Monday, March 19, 2012

The US economy gave a good account of itself for the fourth quarter 2011 and the stats from that period are reflected in the current stock market. In the first quarter of 2012 the economy has clearly slowed or flattened out. The rising oil price based on uncertainty in the Middle East is causing the economic pause. I think this is a good thing. The longer and slower the economic recovery is the better we will be in the long run. We have structural problems and these need to be addressed. I believe the current administration was right to push a large stimulus bill early in 2009, without which we would not have an economy to discuss. I believe the opposition is right to resist further federal spending because it is not needed and the private sector needs time to work. Clearly the stimulus spending exacerbated the deficit and now that the economy is recovering we should address the deficit issue. I believe and have said many times both sides of the issue must be used to solve the problem i.e. lower spending and higher taxes. Anyone not willing to use both options is not serious about solving the deficit problem.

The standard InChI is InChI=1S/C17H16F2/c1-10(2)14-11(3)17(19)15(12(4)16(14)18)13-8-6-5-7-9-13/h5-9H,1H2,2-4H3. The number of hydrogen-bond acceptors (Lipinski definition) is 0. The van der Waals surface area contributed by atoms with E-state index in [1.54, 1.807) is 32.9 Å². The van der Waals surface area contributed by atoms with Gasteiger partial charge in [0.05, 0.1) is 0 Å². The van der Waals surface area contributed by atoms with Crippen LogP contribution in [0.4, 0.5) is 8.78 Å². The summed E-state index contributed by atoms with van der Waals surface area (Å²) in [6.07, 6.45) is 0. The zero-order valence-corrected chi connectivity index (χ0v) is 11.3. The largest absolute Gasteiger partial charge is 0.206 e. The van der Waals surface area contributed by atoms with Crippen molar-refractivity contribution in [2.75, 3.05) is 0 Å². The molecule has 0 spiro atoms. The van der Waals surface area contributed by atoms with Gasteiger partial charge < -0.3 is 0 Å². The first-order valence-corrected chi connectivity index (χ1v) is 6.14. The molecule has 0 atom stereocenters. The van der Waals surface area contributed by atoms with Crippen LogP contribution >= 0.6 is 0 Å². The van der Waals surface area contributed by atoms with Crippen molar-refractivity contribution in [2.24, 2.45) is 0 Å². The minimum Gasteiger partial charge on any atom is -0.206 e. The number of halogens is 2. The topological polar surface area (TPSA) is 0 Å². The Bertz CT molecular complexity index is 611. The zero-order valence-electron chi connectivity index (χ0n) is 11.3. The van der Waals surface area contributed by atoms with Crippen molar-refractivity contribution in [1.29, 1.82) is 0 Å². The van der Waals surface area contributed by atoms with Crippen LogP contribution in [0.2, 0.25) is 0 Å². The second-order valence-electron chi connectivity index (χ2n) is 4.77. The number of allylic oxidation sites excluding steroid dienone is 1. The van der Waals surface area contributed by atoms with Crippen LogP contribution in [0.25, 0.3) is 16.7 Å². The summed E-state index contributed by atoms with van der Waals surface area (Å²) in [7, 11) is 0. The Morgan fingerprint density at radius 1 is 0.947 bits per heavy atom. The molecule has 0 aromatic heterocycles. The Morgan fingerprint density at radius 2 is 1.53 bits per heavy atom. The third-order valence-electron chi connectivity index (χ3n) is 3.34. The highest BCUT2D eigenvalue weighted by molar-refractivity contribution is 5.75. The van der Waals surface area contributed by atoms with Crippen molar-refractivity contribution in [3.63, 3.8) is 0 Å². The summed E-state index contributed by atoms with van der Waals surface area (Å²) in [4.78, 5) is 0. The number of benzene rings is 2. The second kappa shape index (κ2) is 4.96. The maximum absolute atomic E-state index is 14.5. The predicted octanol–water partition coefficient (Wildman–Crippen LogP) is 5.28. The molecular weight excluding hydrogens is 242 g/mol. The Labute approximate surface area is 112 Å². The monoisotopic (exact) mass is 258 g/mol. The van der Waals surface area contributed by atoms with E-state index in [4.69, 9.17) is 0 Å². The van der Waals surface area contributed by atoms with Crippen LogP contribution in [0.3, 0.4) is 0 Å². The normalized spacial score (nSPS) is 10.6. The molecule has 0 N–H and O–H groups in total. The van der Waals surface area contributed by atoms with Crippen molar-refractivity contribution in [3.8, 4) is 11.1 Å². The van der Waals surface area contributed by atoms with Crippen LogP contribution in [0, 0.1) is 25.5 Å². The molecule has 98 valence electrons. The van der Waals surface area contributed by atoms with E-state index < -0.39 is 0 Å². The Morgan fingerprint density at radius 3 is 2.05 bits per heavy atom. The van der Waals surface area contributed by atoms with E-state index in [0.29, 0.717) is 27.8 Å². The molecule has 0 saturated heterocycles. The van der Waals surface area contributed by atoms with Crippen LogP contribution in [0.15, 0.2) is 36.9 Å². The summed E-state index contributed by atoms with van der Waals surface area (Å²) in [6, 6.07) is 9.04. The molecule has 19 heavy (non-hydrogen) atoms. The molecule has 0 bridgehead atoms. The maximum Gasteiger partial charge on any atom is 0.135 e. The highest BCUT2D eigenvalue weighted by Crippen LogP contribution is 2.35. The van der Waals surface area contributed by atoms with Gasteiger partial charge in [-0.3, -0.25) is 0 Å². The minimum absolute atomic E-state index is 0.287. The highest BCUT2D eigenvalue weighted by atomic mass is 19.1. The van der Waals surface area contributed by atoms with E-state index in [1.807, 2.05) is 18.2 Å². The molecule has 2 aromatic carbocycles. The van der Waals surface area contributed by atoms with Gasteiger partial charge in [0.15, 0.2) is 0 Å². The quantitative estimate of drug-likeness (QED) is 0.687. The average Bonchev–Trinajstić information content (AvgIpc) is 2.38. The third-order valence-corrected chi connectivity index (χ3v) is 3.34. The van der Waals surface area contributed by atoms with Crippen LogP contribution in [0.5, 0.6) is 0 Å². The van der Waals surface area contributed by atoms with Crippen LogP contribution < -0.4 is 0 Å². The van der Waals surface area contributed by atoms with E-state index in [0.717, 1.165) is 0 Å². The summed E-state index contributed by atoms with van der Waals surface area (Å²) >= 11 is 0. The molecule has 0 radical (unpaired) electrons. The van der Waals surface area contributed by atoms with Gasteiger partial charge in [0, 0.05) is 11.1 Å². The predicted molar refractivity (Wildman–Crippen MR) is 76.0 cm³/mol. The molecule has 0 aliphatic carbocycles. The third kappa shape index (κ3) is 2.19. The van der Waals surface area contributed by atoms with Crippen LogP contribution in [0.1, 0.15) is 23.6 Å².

The above issues are coming together at the state and local level. Since 2007-2008 we have a blue print for financial institutions and what to do if they are insolvent. We do not have a similar plan for state and local governments if they become insolvent. The benefits promised to public employees are too large and are accruing at too rapid a pace. I believe before the final chapter is written the public will realize that not only should new employees not be under the same system but we cannot afford to pay the benefits already promised to retirees.  I don't think the math points any other way. As the public begins to realize just how much funding is necessary to get even with the benefits already promised I expect a rancorous public debate. We can't chase our tail forever on this issue. We, as a country need to think of broad solutions and ask the big questions. Why do public employees have pensions and not 401(k)'s and IRAs? If your life expectancy is longer should your retirement age be raised? If the state of NY pays for your medical insurance shouldn't you be required to be treated in NY?

It is going to be an interesting process, stayed tuned.

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